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Roberta12

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  1. I put ug on the bottom of a number of my pieces and I haven't had problems with sticking. But....I use cookies under them, cookies that are kilnwashed. And I use the alumina and was combo on the bottoms of porcelain to prevent plucking. The alumina sands off after firing. Roberta
  2. I was talking to a maker friend about this a few minutes ago and we thought about the other vendors who want to trade items. I have to say I have found that rather rude at times simply because of their approach.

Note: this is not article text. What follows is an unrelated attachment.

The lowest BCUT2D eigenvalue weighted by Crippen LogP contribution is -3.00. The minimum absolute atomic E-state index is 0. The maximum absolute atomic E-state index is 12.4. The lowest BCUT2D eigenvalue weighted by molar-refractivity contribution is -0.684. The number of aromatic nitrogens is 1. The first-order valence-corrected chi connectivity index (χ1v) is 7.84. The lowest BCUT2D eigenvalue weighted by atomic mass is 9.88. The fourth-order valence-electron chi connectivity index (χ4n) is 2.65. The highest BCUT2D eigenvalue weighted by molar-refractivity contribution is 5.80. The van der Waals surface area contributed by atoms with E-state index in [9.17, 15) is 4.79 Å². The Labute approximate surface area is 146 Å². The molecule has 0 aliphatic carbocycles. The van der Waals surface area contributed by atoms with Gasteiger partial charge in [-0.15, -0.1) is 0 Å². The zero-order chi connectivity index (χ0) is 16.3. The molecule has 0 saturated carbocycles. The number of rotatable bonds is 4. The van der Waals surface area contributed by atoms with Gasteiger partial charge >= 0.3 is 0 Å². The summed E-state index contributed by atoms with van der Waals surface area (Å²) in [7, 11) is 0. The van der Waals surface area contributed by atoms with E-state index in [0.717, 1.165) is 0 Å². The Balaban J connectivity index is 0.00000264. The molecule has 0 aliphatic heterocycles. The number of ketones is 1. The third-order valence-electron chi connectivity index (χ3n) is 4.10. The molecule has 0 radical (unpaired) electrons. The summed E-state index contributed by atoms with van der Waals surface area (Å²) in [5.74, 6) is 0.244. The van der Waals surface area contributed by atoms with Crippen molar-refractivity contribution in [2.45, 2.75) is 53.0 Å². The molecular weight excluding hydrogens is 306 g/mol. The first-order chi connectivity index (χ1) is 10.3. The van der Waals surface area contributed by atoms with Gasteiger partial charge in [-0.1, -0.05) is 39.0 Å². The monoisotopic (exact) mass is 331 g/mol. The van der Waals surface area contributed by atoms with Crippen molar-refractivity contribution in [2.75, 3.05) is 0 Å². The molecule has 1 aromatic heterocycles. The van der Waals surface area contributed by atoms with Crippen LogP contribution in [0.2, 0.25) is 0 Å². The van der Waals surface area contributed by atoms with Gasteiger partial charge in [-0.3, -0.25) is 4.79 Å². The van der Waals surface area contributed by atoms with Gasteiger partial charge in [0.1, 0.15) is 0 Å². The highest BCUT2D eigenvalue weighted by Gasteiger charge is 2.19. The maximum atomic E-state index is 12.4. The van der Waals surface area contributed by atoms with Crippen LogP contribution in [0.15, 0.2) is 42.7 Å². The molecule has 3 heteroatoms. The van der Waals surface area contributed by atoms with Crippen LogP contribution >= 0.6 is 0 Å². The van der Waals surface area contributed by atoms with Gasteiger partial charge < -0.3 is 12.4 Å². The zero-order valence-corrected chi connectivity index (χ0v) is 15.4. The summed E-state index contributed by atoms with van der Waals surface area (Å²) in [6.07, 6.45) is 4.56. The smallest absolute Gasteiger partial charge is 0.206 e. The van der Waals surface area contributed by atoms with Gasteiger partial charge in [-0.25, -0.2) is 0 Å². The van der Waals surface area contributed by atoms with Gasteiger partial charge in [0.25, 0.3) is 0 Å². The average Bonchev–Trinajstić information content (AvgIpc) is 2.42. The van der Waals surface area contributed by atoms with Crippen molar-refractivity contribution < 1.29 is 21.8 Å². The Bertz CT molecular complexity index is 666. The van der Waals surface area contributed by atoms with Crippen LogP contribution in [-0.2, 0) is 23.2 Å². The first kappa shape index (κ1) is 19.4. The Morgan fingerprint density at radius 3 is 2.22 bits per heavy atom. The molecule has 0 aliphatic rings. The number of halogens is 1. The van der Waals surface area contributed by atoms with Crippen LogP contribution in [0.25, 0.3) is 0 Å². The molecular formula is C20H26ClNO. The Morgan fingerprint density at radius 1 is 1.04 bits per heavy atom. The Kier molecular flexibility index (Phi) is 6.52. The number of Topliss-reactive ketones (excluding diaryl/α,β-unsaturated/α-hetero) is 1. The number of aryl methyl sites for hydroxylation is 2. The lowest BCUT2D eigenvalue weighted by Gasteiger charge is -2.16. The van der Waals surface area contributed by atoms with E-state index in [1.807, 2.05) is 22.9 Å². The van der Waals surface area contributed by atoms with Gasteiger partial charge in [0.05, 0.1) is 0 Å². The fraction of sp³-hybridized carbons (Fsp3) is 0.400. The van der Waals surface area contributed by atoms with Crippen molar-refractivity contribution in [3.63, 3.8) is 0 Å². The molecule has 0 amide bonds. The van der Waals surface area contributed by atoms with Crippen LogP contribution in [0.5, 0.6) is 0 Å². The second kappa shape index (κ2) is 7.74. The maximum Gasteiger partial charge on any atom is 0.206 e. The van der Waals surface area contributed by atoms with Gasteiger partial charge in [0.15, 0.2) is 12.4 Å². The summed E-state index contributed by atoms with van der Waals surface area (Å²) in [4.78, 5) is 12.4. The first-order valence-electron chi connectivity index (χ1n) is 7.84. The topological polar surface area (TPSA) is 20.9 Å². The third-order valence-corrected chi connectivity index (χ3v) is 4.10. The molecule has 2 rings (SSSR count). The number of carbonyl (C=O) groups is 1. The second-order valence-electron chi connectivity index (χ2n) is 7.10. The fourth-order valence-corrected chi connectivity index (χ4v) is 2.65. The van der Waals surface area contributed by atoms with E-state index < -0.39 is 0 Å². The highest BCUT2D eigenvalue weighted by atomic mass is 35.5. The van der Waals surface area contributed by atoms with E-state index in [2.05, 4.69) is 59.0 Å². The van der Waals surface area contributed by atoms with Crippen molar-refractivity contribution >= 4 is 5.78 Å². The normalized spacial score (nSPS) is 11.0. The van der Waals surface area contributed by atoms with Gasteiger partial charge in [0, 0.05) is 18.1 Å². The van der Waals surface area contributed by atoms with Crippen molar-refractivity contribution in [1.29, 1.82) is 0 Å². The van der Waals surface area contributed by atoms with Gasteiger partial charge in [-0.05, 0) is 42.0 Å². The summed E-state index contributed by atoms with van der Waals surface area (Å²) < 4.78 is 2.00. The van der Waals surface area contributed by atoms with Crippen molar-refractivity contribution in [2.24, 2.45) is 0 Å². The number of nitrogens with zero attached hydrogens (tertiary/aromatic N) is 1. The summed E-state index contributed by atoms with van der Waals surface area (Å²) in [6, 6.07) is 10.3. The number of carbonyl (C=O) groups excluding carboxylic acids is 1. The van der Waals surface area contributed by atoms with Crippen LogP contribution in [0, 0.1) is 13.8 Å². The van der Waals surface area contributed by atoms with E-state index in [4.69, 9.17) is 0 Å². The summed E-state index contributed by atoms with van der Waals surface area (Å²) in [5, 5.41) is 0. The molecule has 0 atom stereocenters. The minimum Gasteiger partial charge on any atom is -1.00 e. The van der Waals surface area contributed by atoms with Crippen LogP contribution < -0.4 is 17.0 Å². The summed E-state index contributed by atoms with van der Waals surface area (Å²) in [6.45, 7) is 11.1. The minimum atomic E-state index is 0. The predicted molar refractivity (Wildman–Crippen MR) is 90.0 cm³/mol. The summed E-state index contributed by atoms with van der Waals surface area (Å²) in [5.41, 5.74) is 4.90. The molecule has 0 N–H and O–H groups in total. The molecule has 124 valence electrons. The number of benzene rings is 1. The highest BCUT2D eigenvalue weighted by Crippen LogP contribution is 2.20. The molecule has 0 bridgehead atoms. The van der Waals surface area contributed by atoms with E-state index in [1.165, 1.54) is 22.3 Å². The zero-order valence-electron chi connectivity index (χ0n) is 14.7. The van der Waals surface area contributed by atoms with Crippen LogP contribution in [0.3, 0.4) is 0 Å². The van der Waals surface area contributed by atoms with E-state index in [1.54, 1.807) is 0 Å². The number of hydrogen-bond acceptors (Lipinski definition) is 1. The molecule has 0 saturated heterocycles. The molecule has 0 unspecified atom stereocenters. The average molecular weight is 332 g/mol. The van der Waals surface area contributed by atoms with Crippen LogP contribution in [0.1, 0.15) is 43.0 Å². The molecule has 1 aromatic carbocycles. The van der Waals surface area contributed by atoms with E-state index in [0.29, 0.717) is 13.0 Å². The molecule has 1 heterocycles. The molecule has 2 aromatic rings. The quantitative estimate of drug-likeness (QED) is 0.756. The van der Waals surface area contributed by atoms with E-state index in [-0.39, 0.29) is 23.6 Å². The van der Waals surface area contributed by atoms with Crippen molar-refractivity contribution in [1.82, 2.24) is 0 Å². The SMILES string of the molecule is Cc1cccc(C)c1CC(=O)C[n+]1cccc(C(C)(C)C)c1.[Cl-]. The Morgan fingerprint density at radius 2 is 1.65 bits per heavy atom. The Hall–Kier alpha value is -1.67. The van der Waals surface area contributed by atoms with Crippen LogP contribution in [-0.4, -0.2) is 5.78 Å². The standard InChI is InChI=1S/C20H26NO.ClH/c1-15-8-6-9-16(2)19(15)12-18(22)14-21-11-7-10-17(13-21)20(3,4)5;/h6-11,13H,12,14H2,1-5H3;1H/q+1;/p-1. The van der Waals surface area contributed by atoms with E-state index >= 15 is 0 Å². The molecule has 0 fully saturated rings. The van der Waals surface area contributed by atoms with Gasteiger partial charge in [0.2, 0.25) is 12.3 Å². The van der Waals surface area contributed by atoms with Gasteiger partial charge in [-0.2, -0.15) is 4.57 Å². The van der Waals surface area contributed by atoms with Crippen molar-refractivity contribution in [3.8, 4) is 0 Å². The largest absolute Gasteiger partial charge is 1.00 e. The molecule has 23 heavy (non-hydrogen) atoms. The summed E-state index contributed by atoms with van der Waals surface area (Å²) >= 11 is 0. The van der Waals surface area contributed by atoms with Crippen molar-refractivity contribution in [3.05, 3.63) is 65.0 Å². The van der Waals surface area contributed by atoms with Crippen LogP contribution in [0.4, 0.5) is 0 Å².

3. Before participating in Craft shows, I spent 23 years working with small children. I had no idea at the time how that experience would help me in working with and selling to the general public. I have to say that I have not had many negative experiences at shows. I have had people ask exactly what Callie's customer asked, "price for set" "cash price" "tax included?" etc. I use a similar line for the tax question, "the state of Colorado requires that I charge sales tax, in fact they are at this venue checking licenses" I smile and I am friendly as I tell them this is the price. I do like your information about wholesale prices (I will remember that for the future) and if people want me to make a custom 3 tiered dog bowl with the dog's picture painted on it, I am clear that I cannot take custom orders at this time but after the holiday season I would welcome the opportunity to have a chat and that custom pieces include down payment and a design fee. There was one person at a show who was incredibly persistent about wanting a discount on a small $20 plate. After a few minutes I realized she thought I would bargain like a vendor at a flea market. I held my ground, and then she flung a $20 at me, and that was when I explained that The State wanted their share. She did cough up the tax, and was smiling when she left. I believe it was a game for her. Takes all kinds. And yes, I agree with having your responses ready. At a November show if I am asked about making a set of 8 mugs with the ranch's brand on it by Christmas, I am able to nicely explain that I would not have time to do that. Perhaps for another occasion at a later date? I have the tax question handled, and set price. I think it also helps that I make most of my own glazes and understand my firing practices. I have had a lot of questions concerning that. I had a person ask about glazes and ingredients while looking for something without colorants in it (some sort of autoimmune problem I think) we were able to have a discussion. But....I know that I do not participate in as many public shows as the rest of you, so I probably haven't had as many experiences as all of you.